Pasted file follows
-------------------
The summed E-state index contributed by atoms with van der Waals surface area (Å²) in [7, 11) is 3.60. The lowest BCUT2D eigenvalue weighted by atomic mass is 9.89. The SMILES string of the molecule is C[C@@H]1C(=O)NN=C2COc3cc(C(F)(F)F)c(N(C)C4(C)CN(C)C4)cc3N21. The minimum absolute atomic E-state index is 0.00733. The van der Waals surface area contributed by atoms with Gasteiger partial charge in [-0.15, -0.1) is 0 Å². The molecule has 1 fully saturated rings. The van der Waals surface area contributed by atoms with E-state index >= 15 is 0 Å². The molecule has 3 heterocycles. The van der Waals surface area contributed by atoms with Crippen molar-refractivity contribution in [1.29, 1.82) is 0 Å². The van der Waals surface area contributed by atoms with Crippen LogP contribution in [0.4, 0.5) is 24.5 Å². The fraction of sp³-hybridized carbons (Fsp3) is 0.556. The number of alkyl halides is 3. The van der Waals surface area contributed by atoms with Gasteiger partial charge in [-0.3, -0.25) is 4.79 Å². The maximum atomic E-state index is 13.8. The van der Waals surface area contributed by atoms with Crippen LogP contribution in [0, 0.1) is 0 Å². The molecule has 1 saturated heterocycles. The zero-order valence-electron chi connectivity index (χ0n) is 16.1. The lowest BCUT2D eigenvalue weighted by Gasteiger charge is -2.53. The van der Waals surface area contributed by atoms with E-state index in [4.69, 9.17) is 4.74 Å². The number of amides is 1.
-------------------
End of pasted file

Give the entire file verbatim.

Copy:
The summed E-state index contributed by atoms with van der Waals surface area (Å²) in [7, 11) is 3.60. The lowest BCUT2D eigenvalue weighted by atomic mass is 9.89. The SMILES string of the molecule is C[C@@H]1C(=O)NN=C2COc3cc(C(F)(F)F)c(N(C)C4(C)CN(C)C4)cc3N21. The minimum absolute atomic E-state index is 0.00733. The van der Waals surface area contributed by atoms with Gasteiger partial charge in [-0.15, -0.1) is 0 Å². The molecule has 1 fully saturated rings. The van der Waals surface area contributed by atoms with E-state index >= 15 is 0 Å². The molecule has 3 heterocycles. The van der Waals surface area contributed by atoms with Crippen molar-refractivity contribution in [1.29, 1.82) is 0 Å². The van der Waals surface area contributed by atoms with Crippen LogP contribution in [0.4, 0.5) is 24.5 Å². The fraction of sp³-hybridized carbons (Fsp3) is 0.556. The number of alkyl halides is 3. The van der Waals surface area contributed by atoms with Gasteiger partial charge in [-0.3, -0.25) is 4.79 Å². The maximum atomic E-state index is 13.8. The van der Waals surface area contributed by atoms with Crippen LogP contribution in [0, 0.1) is 0 Å². The molecule has 1 saturated heterocycles. The zero-order valence-electron chi connectivity index (χ0n) is 16.1. The lowest BCUT2D eigenvalue weighted by Gasteiger charge is -2.53. The van der Waals surface area contributed by atoms with E-state index in [4.69, 9.17) is 4.74 Å². The number of amides is 1.